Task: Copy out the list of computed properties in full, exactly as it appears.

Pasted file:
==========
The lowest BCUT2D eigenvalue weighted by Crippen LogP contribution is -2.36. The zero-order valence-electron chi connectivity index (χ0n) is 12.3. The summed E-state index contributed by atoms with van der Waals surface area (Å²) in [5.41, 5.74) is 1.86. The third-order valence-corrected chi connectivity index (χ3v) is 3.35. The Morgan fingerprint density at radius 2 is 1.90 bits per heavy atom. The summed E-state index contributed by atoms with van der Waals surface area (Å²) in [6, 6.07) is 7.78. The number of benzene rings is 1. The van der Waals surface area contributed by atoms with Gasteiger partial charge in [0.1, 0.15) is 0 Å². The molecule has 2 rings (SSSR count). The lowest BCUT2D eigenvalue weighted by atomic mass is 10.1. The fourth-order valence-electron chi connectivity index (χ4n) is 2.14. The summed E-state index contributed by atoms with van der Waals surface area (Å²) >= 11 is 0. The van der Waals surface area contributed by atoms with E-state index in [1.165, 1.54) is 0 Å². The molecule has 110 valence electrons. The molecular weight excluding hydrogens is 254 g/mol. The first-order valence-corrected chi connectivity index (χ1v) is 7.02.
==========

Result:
The lowest BCUT2D eigenvalue weighted by Crippen LogP contribution is -2.36. The zero-order valence-electron chi connectivity index (χ0n) is 12.3. The summed E-state index contributed by atoms with van der Waals surface area (Å²) in [5.41, 5.74) is 1.86. The third-order valence-corrected chi connectivity index (χ3v) is 3.35. The Morgan fingerprint density at radius 2 is 1.90 bits per heavy atom. The summed E-state index contributed by atoms with van der Waals surface area (Å²) in [6, 6.07) is 7.78. The number of benzene rings is 1. The van der Waals surface area contributed by atoms with Gasteiger partial charge in [0.1, 0.15) is 0 Å². The molecule has 2 rings (SSSR count). The lowest BCUT2D eigenvalue weighted by atomic mass is 10.1. The fourth-order valence-electron chi connectivity index (χ4n) is 2.14. The summed E-state index contributed by atoms with van der Waals surface area (Å²) >= 11 is 0. The van der Waals surface area contributed by atoms with E-state index in [1.165, 1.54) is 0 Å². The molecule has 110 valence electrons. The molecular weight excluding hydrogens is 254 g/mol. The first-order valence-corrected chi connectivity index (χ1v) is 7.02.